I remember precisely the very first time I wished I had a camera. Hungary, 1991. It was the last day of work in an orchard after one terribly long month, a month that all of us hated. Dark clouds in a matter of seconds covered the sunny sky. They rolled in fast and looked so low it was as if you could almost touch them. The rain came just as quickly and its fierce, heavy drops marked the end of those unhappy days.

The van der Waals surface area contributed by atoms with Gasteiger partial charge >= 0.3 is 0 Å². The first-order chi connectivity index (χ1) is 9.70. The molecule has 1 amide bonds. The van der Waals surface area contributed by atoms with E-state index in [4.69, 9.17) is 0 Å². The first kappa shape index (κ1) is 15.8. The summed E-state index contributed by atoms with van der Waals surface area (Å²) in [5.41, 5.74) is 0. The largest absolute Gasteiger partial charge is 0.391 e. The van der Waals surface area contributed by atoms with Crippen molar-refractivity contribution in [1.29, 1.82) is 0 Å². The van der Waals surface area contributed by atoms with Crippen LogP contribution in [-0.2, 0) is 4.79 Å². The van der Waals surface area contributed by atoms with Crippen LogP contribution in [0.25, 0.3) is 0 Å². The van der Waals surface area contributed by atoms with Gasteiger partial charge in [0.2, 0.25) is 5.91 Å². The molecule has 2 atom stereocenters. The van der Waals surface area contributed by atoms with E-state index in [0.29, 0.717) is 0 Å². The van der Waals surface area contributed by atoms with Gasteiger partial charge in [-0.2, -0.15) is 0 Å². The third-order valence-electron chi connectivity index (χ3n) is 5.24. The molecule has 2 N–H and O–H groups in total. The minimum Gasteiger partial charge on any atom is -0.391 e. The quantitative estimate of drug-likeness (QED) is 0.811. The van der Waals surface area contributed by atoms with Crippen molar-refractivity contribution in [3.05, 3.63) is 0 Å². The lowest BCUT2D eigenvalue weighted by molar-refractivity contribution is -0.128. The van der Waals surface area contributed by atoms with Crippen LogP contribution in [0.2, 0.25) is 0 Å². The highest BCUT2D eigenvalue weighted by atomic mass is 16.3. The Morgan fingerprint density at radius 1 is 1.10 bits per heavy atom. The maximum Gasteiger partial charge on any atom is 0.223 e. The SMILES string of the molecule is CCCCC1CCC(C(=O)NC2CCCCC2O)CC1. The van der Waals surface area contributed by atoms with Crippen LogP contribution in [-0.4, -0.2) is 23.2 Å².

Everybody ran towards the dorms screaming with excitement, throwing their shoes in the air and just leaving them behind. I can still see the little road covered with dozens of pairs, their owners’ countless footprints and streams of water making their way through the muddy soil. And then there was this light…it was warm and soft, I don’t know where it was coming from, because it wasn’t supposed to be there. Yet, there it was and it made this tiny path in the middle of the orchard look surreal. I felt disappointed that what was happening before me would just pass by. I had nothing to recorded it with for others to see, because it simply had to be seen. So now, a few years after I’ve started doing photography, I feel the greatest satisfaction when I look at my images and see that I have captured an elusive fraction of time. That is what makes me truly happy. That is why I’ll continue to look through my lens as long as I can. This is my way of sharing life’s moments as they happen before me. as I see them and as they make me feel.